ASME-Landmark:Cooperative Fuel Research Engine


In the 1920s, the Co-operative Fuel Research (CFR) Committee was formed to respond to the need for refiners and engine builders to develop a means of measuring and defining gasoline combustion characteristics. In 1928, the committee had reached the decision that a standardized single cylinder test engine was needed as a first step in developing a gasoline knock-test method.

Principal design work on this prototype engine was accomplished by engineers of Waukesha Motor Company, now a division of Dresser Industries, who served on the CFR Committee with representatives of the American Petroleum Institute, Society of Automotive Engineers, Automobile Manufacturers Association, and the National Bureau of Standards.

The first commercial CFR engine was designed and built in forty-five days, beginning in December 1928. It was put on display on January 14, 1929 at the Society of Automotive Engineer's Annual meeting. The engine improved the ability of the automotive and petroleum industries to tailor their products to perform better together, because it provided a recognized standard for defining fuel quality.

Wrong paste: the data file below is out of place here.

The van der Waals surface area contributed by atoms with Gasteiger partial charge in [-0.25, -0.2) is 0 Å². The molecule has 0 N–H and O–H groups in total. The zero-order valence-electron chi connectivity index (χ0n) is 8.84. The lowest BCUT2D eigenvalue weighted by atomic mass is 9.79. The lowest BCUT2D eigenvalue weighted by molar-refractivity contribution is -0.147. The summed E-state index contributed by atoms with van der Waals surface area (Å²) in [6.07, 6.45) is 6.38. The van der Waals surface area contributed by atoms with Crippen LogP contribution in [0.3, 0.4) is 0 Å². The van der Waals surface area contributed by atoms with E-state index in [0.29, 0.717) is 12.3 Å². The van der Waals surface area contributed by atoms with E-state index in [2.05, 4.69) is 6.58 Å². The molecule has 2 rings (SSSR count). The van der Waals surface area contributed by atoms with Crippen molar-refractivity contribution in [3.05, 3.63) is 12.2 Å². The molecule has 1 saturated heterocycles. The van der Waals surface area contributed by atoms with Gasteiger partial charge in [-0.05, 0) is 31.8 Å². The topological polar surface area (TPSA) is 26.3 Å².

The CFR engine has been refined through the years since the first one was completed in 1929, but the basic design principles and combustion chamber characteristics remain today as they were in the beginning. Almost 5000 of these engines have been produced and sold world-wide since the first was made, with annual production around 85 engines per year. The engines remain relevant today for basic research in exhaust emissions and alternate fuels suitability. The knock test procedures originally developed by the CFR committee are now maintained by the American Society of Testing and Materials. See ASME website for more information